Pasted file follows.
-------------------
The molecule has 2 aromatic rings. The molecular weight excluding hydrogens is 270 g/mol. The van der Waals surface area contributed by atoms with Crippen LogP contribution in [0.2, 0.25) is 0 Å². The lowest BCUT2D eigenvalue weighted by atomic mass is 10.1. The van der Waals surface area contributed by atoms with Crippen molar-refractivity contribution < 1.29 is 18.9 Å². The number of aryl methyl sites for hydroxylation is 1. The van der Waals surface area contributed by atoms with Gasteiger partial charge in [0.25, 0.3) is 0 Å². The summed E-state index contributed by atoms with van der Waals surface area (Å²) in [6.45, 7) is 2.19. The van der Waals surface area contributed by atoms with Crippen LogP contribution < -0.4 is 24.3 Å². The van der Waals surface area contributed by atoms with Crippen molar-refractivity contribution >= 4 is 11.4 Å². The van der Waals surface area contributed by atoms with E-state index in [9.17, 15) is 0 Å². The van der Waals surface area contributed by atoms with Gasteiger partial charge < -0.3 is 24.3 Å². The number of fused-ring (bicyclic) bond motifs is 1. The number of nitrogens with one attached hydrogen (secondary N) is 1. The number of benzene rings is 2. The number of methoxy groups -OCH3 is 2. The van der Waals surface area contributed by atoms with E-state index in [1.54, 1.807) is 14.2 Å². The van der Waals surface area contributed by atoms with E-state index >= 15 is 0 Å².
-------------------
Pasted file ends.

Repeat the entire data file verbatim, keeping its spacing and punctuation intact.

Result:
The molecule has 2 aromatic rings. The molecular weight excluding hydrogens is 270 g/mol. The van der Waals surface area contributed by atoms with Crippen LogP contribution in [0.2, 0.25) is 0 Å². The lowest BCUT2D eigenvalue weighted by atomic mass is 10.1. The van der Waals surface area contributed by atoms with Crippen molar-refractivity contribution < 1.29 is 18.9 Å². The number of aryl methyl sites for hydroxylation is 1. The van der Waals surface area contributed by atoms with Gasteiger partial charge in [0.25, 0.3) is 0 Å². The summed E-state index contributed by atoms with van der Waals surface area (Å²) in [6.45, 7) is 2.19. The van der Waals surface area contributed by atoms with Crippen LogP contribution < -0.4 is 24.3 Å². The van der Waals surface area contributed by atoms with Crippen molar-refractivity contribution >= 4 is 11.4 Å². The van der Waals surface area contributed by atoms with E-state index in [9.17, 15) is 0 Å². The van der Waals surface area contributed by atoms with Gasteiger partial charge < -0.3 is 24.3 Å². The number of fused-ring (bicyclic) bond motifs is 1. The number of nitrogens with one attached hydrogen (secondary N) is 1. The number of benzene rings is 2. The number of methoxy groups -OCH3 is 2. The van der Waals surface area contributed by atoms with E-state index in [1.54, 1.807) is 14.2 Å². The van der Waals surface area contributed by atoms with E-state index >= 15 is 0 Å².